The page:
September 24, 2006.
We will gather together for our Badaliya Prayer on Sunday, September 24, 2006 from 3pm-4:30pm in the small chapel in St. Paul's Parish Center. Please join us in person or in spirit as we pray for peace and reconciliation in the Middle East and especially in the Holy Land, in Lebanon, Iraq and Afghanistan.
We come together each month in the spirit of Louis Massignon and the first members of the Badaliya prayer who gathered in Cairo, Egypt in 1934, and subsequently in groups established in many parts of the world, joined in spirit by many individuals from all three Abrahamic faith traditions. In his letters to the members he continually re-focuses them on the essential call and meaning of the Badaliya prayer while also highlighting the critical areas of conflict in the world at the time. His insight into the economic and political agendas and often his outrage at injustices and failures to act on behalf of those oppressed and marginalized were an invitation to prayer, and action when appropriate and possible. The call to Badaliya prayer was his ground and source of energy and strength for the many marches and vigils in which he participated. Standing on the steps of the Paris Mosque he prayed the Muslim prayer called the Fâtiha in Arabic as a Christian witnessing to solidarity with his Muslim brothers and sisters. He reminds us that the focus of Badaliya is to offer our prayers, our actions and our very selves for those who most need our prayers, the ones among us who would harm us. We are called to learn all that we can, to "cross over" to members of other faith traditions with openness of heart and willingness to learn from them about their faith experience rather than relying on the limited or false representations in the media, including the Internet. With this in mind I offer the following quotations for our reflections this month:
To understand the Muslim prayer called the Fâtiha I turn to a commentary and explanation written by Hani Ramadan and published by Editions Tawhid in Europe:
The Fâtiha means the Opening and it is the first Sura, or chapter of the Qur'an. It is the first prayer learned by all Muslim children and is prayed as many as seventeen times during the cycles of prayer each day.
"The Fâtiha is recited with each bodily inclination and in many situations outside of prayer and constitutes an important element in the spiritual life of the believer. It is first of all a connecting link to God. It affims that the fundamental bond that establishes itself between the Worshipped and the worshipper is that of mercy and love. An intimate and deep connection thanks to which the soul of the human being acquires its fullness, praising the Lord. It is thus that the fâtiha invites us to true life: that which establishes an indissociable bond between a spirituality purified of every unhealthy representation and an engagement in the history of human beings in the service of the most noble cause, that of submission to God.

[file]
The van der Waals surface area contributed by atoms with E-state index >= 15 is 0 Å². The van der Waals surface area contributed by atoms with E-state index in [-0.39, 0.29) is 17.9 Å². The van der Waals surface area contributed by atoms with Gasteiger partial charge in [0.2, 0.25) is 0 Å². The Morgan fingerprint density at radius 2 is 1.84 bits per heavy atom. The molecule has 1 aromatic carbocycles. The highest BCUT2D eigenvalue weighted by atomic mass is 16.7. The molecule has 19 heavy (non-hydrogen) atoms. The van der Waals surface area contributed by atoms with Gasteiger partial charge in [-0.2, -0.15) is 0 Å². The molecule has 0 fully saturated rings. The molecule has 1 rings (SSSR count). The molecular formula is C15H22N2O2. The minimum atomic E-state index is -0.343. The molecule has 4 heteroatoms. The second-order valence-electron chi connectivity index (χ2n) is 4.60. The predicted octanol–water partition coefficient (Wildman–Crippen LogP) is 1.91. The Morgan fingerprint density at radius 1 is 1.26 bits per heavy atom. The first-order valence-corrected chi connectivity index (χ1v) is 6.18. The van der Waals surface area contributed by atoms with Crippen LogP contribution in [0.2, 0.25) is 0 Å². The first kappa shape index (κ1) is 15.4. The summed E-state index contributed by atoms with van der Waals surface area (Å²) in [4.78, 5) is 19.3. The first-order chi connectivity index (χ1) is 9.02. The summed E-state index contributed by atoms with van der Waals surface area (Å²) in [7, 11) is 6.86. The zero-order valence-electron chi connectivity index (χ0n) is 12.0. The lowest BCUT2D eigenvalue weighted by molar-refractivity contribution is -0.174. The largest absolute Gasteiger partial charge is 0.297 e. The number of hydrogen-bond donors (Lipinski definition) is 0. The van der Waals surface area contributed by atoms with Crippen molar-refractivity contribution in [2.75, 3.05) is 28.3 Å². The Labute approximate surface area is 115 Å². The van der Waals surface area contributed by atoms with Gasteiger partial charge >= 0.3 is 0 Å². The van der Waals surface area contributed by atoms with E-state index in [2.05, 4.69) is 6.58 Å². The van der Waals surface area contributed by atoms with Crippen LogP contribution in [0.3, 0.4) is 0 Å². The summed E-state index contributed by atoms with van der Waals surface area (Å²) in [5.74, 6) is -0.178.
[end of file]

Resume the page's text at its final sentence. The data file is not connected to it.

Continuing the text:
It has many names which al-Khazin suggests 'indicates its value and merit'.
These include Introducer of the Qur'an and to prayer, The Sura of Praise of Allah (God), The Source, or Mother of the Qur'an, The Seven Repetitions, that indicates the 7 verses, all of which are recited at the beginning of each of four cycles of prayer and with each bodily inclination. Because it is never divided in pieces and recited as a whole it is called the Complete. It is Sufficient to recite it without adding any other Sura and none can replace it. There are other names as well including the Foundation, the Cure, the Protector and the Exorciser of magic and evil. It is called the Immense Qur'an because it represents a remarkable synthesis of the whole Qur'an."
The Fâtiha is a wonderful summary of Muslim belief that God is the Lord of all being, entirely separate from the world yet forever present and aware, providing a Path from darkness into light and a direction for worship and praise:
"In the name of God, the Merciful, the Compassionate.
Praise be to God, the Lord of all being.
The Merciful, the Compassionate.
Master of the Day of Judgement.
It is you alone that we serve,
It is only from you that we seek aid
Guide us on the straight path.
The path of those whom you have blessed.
Not of those with whom you are displeased.
Nor of those who go astray."
(Translated by Matthew S. Gordon)
Asra Q. Nomani in her book, "Standing Alone: the American Woman's Struggle for the Soul of Islam", discusses how she learned that Islam teaches compassion and forgiveness when she went to Saudi Arabia for the Hajj pilgrimage. She writes,
"The womb is rahim in Arabic and its derivative, Al- Raheem, is one of ninety-nine names for God in Arabic, meaning 'the Compassionate'."
In one of his meditations Blessed Charles de Foucauld wrote:
"We must never despair, neither for ourselves, nor for others, nor for any human being whatsoever, no matter how sunk in vice they might be, no matter how completely every good instinct may appear to be extinguished; let us never despair, not only of their being saved, but even of the possibility they might one day be very great saints. God is powerful enough to do that."
Peace to you.